The amount of rubbish generated by city dwellers is set to rise steeply in the next two decades, with much of the increase coming in fast-growing cities in developing countries, according to a World Bank report published on Wednesday.
The report, What a Waste: a global review of solid waste management, for the first time provides data on municipal solid waste generation, collection, composition and disposal by country and by region.
The amount of municipal solid waste is growing fastest in China – which overtook the US as the world's largest waste generator in 2004 – other parts of east Asia, and parts of eastern Europe and the Middle East, the report says. Growth rates for rubbish in these areas are similar to their rates for urbanization and increases in GDP.
The report estimates the amount of municipal solid waste will rise from the current 1.3bn metric tons a year to 2.2bn by 2025. The annual cost of solid waste management is projected to rise from $205bn to $375bn, with cost increasing most sharply in poorer countries. The report's authors point to a looming crisis in waste treatment as living standards rise and urban populations grow.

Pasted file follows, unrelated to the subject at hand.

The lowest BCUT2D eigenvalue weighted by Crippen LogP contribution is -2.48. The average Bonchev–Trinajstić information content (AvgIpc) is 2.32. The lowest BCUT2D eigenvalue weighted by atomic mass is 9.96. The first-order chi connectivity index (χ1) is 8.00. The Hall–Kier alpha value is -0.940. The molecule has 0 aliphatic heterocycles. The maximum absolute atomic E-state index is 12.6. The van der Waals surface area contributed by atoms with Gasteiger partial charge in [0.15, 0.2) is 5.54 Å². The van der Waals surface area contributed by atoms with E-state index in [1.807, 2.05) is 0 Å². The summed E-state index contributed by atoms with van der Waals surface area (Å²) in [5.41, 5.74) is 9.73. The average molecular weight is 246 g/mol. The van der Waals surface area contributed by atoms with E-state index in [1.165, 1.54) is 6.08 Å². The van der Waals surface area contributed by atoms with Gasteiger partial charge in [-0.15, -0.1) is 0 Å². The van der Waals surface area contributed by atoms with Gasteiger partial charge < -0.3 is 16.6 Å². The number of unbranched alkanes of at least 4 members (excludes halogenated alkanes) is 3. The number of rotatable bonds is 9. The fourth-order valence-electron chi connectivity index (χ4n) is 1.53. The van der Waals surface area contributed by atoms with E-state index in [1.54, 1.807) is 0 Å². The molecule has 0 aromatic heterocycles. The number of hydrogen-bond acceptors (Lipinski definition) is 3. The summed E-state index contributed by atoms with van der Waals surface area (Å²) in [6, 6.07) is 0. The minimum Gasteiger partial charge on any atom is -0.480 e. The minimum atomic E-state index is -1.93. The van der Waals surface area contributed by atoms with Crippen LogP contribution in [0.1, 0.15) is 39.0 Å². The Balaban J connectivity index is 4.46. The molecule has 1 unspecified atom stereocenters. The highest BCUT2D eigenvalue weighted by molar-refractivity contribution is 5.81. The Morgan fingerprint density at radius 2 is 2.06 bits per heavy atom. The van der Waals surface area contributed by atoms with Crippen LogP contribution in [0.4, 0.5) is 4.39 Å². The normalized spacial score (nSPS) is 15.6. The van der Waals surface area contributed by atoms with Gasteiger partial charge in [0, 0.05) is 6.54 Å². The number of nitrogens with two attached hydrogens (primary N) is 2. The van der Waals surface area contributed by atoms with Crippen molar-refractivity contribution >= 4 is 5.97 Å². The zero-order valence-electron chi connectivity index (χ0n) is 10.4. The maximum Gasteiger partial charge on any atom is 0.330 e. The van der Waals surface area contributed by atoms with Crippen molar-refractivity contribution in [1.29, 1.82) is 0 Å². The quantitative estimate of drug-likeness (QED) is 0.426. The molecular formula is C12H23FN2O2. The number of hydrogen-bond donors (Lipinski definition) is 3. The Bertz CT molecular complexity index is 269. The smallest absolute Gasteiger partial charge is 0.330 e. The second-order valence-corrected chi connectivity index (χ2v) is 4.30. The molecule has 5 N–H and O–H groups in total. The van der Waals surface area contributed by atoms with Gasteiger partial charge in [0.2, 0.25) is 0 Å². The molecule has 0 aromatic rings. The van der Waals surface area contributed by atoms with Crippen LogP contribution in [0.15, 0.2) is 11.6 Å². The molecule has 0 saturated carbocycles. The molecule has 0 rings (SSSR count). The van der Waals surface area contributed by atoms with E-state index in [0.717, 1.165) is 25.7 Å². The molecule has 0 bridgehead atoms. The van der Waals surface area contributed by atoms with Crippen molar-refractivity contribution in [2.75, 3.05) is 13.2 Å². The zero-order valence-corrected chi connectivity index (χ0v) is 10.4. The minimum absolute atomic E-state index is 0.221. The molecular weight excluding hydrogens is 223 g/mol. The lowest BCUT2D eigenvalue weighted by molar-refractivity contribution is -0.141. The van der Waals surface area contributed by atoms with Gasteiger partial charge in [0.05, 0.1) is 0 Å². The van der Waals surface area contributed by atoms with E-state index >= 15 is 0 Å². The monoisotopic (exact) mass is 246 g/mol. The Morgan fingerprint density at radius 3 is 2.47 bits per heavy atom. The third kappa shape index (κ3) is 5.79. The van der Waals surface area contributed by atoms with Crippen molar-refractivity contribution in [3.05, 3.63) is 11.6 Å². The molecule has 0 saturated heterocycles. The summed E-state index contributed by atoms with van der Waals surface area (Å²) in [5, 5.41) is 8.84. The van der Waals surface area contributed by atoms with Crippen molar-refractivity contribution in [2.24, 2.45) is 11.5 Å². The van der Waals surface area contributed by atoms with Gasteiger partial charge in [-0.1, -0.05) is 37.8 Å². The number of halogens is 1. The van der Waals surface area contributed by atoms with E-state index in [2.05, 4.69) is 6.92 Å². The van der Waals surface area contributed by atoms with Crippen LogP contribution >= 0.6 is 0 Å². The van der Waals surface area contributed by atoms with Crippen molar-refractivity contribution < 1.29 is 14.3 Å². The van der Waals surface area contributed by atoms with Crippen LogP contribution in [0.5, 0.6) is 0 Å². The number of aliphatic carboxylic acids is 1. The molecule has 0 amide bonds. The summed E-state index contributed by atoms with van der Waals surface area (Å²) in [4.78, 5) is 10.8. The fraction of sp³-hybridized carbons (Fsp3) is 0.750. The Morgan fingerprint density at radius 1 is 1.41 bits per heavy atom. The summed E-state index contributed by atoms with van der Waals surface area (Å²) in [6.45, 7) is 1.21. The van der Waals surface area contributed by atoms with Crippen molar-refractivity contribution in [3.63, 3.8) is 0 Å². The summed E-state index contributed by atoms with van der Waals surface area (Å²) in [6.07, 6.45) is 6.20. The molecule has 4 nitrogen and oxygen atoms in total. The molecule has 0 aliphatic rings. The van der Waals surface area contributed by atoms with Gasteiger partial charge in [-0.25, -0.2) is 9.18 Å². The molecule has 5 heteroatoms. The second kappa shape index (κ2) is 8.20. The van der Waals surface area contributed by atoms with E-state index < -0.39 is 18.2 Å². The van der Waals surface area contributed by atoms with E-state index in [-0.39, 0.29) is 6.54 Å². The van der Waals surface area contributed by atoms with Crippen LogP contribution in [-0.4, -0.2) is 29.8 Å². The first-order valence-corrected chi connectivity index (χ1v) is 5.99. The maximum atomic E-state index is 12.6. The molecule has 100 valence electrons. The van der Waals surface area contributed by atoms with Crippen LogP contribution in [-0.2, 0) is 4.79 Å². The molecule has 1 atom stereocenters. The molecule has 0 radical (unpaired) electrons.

The report notes that municipal solid waste management is the most important service a city provides. In poorer countries, rubbish collection and processing is often the largest single budget item for cities, and one of the largest employers.